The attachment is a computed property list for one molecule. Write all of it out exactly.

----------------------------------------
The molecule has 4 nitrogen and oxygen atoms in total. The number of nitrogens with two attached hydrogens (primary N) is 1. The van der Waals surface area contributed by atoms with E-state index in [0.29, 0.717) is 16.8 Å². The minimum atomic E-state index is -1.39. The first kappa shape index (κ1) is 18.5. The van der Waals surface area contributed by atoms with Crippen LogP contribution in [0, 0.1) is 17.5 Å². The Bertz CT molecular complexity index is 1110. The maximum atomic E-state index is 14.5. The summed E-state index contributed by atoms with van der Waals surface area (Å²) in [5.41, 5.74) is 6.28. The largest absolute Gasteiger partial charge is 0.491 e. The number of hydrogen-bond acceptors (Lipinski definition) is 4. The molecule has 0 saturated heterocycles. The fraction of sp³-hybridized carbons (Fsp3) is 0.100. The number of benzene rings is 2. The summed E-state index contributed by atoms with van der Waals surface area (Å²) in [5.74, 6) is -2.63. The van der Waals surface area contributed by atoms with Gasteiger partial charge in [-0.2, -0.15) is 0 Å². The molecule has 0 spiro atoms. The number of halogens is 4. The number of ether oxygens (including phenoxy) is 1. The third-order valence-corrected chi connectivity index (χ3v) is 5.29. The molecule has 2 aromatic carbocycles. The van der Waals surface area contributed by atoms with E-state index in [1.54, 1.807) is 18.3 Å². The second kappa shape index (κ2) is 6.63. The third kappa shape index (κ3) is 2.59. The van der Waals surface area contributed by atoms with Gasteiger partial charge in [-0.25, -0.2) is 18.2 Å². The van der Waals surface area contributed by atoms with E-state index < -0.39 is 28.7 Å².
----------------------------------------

The molecule has 4 nitrogen and oxygen atoms in total. The number of nitrogens with two attached hydrogens (primary N) is 1. The van der Waals surface area contributed by atoms with E-state index in [0.29, 0.717) is 16.8 Å². The minimum atomic E-state index is -1.39. The first kappa shape index (κ1) is 18.5. The van der Waals surface area contributed by atoms with Crippen LogP contribution in [0, 0.1) is 17.5 Å². The Bertz CT molecular complexity index is 1110. The maximum atomic E-state index is 14.5. The summed E-state index contributed by atoms with van der Waals surface area (Å²) in [5.41, 5.74) is 6.28. The largest absolute Gasteiger partial charge is 0.491 e. The number of hydrogen-bond acceptors (Lipinski definition) is 4. The molecule has 0 saturated heterocycles. The fraction of sp³-hybridized carbons (Fsp3) is 0.100. The number of benzene rings is 2. The summed E-state index contributed by atoms with van der Waals surface area (Å²) in [5.74, 6) is -2.63. The van der Waals surface area contributed by atoms with Gasteiger partial charge in [-0.2, -0.15) is 0 Å². The molecule has 0 spiro atoms. The number of halogens is 4. The number of ether oxygens (including phenoxy) is 1. The third-order valence-corrected chi connectivity index (χ3v) is 5.29. The molecule has 2 aromatic carbocycles. The van der Waals surface area contributed by atoms with E-state index in [1.54, 1.807) is 18.3 Å². The second kappa shape index (κ2) is 6.63. The third kappa shape index (κ3) is 2.59. The van der Waals surface area contributed by atoms with Gasteiger partial charge in [-0.25, -0.2) is 18.2 Å². The van der Waals surface area contributed by atoms with E-state index < -0.39 is 28.7 Å².